20th December 1998
Lankans explode over bombs on Iraq
By Nilika de Silva, Ayesha Rafiq and Faraza Farook
While the govern-ment of Sri Lanka diplomatically expressed concern over the US-British bombardment of Baghdad, other parties and independent political experts slammed the attack as shocking, shameful and scandalous.
Predictably, Muslim parties, including the Sri Lanka Muslim Congress, and Minister Alavi Moulana were outraged over the attack, especially because they coincided with the beginning of the Ramadhan fast.
Other parties especially on the leftwing, were equally forthright with the JVP describing the Clinton administration as killers suffering from military mania.
In economic terms, it was too early to assess any drastic impact but tea and shipping circles along with West Asian job agencies expressed concern regarding serious consequences if the attacks continued.
Speculation that the attack was launched to divert the attention of the American public from and influence the US House proceedings on the impeachment process is also gaining currency.
International Relations expert Dr. Pakiasothy Saravanamuttu who heads the think tank Centre for Policy Alternatives said the attack was awful and unnecessary.
"They are shameful in the context of what is happening in the domestic political scene of the United States. Is it mere coincidence that this occurred at a time when the President is facing impeachment? This is the most shabby kind of politics," he said.
Veteran diplomat and director general of the Bandaranaike International Diplomatic Training Institute, Dr. Vernon Mendis, also agreed that the attack was unwarranted and described it as very unfortunate. He said the resort to arms was morally wrong."
Quite apart from the rights and wrongs, the resort to arms cannot be justified. For Iraq, a country which is struggling to ward off the effects of sanctions, it is very tragic,." Dr. Mendis said adding that the human suffering must be given consideration before any attack
Bradman Weerakoon, International Relations Advisor to President Premadasa, said it was unfortunate that this action had given rise to the perception that it has been motivated by a domestic issue.
"The attack was greatly to be regretted. I would have expected that some more time would have been given for Iraq to comply with the UN resolutions," he said.
Mr. Weerakoon also said that the United Nations should be the sole authority in determining any action against states.
"Sri Lanka should take up a principled strong position and oppose the action," he said.
When Ministers gathered for their weekly meeting on Thursday, the attack on Iraq figured prominently.
Minister M. H. M. Ashraff and Alavi Moulana told President Kumaratunga that Sri Lanka should condemn the attack. The President told the ministers not to issue any statement arbitrarily and assured them that the Foreign Ministry would be entrusted with that task.
The Foreign Ministry in a statement issued on Thursday night expressed concern about the attack and stressed the importance of using 'diplomacy and negotiations' to resolve international disputes.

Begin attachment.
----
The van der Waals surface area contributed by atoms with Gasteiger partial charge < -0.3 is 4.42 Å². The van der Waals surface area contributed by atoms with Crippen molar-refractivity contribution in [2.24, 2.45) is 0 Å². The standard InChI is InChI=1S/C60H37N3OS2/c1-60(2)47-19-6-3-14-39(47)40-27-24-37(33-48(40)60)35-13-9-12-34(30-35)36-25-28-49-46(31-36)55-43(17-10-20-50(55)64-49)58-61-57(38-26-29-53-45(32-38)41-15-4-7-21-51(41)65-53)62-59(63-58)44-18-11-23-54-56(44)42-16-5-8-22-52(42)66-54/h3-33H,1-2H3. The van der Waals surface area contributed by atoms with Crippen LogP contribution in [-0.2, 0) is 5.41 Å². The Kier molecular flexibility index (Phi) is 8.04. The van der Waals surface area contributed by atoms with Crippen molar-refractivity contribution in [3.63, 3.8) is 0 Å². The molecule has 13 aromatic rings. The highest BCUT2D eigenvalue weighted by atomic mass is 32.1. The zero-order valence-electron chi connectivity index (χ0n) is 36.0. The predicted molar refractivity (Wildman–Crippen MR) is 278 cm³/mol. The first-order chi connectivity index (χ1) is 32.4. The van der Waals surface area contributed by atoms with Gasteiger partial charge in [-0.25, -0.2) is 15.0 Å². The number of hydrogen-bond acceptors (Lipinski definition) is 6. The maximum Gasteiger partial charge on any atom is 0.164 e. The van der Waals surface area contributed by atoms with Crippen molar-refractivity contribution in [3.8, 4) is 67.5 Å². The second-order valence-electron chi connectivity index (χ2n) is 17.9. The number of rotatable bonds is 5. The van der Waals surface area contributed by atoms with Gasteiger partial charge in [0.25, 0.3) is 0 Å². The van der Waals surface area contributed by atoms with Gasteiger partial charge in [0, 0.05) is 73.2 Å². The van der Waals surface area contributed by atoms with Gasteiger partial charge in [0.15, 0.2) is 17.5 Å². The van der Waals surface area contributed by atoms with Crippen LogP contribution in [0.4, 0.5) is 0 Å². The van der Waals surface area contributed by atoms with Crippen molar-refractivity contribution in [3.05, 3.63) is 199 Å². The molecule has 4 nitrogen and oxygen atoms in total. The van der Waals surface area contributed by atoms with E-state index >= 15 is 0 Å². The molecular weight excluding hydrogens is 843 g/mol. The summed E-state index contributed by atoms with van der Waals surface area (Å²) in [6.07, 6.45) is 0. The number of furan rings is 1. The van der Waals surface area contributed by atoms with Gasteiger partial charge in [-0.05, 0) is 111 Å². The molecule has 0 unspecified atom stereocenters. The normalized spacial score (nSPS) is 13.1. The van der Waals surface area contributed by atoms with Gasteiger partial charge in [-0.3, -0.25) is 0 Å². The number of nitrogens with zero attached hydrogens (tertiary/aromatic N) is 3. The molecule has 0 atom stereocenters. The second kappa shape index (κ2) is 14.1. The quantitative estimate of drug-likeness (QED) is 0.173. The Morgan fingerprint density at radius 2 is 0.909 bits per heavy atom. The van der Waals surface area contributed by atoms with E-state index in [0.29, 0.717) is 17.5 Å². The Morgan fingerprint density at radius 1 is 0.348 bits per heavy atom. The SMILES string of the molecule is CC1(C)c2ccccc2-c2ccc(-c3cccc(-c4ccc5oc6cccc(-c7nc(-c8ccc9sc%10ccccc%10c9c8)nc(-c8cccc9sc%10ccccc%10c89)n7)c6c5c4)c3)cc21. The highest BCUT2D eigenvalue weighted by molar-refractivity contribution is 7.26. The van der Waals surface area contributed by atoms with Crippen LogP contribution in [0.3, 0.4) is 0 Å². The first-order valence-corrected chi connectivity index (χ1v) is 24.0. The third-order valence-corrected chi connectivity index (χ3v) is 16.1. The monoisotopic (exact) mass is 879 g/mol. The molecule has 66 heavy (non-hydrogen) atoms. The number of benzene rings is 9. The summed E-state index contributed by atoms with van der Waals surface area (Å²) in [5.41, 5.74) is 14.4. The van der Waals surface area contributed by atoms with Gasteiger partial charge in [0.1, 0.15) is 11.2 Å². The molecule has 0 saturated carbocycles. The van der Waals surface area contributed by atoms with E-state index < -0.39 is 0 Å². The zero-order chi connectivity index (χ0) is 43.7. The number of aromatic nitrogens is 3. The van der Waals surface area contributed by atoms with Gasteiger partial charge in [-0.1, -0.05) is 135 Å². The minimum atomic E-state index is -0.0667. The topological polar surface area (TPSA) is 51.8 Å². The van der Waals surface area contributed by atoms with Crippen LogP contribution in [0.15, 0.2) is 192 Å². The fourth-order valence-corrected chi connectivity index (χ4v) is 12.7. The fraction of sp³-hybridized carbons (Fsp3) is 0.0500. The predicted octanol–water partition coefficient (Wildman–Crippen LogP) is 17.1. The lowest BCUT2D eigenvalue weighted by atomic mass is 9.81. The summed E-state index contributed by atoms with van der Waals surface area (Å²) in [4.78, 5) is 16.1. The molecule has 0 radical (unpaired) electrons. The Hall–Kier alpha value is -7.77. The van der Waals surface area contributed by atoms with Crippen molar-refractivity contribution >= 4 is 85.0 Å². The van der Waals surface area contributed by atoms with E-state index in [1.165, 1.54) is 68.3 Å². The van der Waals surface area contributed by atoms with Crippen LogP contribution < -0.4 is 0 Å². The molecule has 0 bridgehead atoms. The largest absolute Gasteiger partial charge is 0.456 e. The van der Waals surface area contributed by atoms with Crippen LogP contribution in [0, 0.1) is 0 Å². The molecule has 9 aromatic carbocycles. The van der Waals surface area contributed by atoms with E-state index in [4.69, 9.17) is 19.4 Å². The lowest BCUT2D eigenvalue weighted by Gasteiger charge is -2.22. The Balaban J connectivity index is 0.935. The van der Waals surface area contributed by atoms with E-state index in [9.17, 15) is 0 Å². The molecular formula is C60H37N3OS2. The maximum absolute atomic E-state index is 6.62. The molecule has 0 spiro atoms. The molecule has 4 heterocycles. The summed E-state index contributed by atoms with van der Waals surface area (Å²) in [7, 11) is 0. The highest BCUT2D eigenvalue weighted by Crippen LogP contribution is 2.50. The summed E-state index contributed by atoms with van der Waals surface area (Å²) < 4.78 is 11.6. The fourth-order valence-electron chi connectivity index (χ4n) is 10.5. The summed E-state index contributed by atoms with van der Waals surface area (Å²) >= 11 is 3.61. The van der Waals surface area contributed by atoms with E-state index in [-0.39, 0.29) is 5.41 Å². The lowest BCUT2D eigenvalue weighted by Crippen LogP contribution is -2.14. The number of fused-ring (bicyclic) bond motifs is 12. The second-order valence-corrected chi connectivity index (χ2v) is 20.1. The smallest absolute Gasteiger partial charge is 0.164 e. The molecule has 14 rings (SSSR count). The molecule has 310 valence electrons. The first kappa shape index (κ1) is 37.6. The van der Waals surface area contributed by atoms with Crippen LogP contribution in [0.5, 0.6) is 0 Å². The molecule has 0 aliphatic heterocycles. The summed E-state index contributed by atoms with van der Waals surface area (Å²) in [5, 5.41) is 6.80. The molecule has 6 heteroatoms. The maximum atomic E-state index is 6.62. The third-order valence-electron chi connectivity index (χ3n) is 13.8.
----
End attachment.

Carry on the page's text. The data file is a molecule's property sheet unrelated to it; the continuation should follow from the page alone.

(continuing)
The statement read:
"The Government and the people of Sri Lanka have been gravely concerned about the turn of events in Iraq and the air strike that commenced on 16th December, 1998.
"We regret very much that efforts of the Secretary-General of the United Nations have not been successful in resolving the crisis in Iraq. Any action towards a settlement of all the complex issues in respect of Iraq should be in accordance with the relevant UN resolutions and on the basis of the principles of the United Nations Charter and not through unilateral action.
Sri Lanka has consistently opposed the use of force in the resolution of international disputes.
'The people of Sri Lanka who have historic ties with the people of Iraq are particularly concerned about the grave prospect of civilian casualties in Iraq. The innocent people of Iraq must not become victims in this conflict. The Government of Sri Lanka urges the greatest restraint in the situation and a return to diplomacy and negotiations through which Iraq could fulfil its obligations and the international community could move decisively towards the review and removal of sanctions placed on that country."
Meanwhile the attack on Iraq dominated Friday prayer sermons in most mosques. Heavy police presence was seen outside mosques in Colombo.
Moulavi Mubarak delivering the sermon at the Kollupitiya Jumma mosque, asked the wisdom behind continuous harassment of Muslim countries by America. He asked why the world human rights lobbies were impotent when it comes to gross violations of rights of Muslims in Iraq and elsewhere.
He said no country could take arbitrary action against another person or country, no matter how bad he or it is.
The Moulavi urged the congregation to pray for world peace in the spirit of repelling evil with something good.
Muslim political parties too were vociferous in their condemnation of the attack which continued for three nights till dawn on Saturday. Several Muslim organisations are also planning demonstrations to protest against what they call the West's aggression on Islam and what Iraq described as attacks by agents of Satan.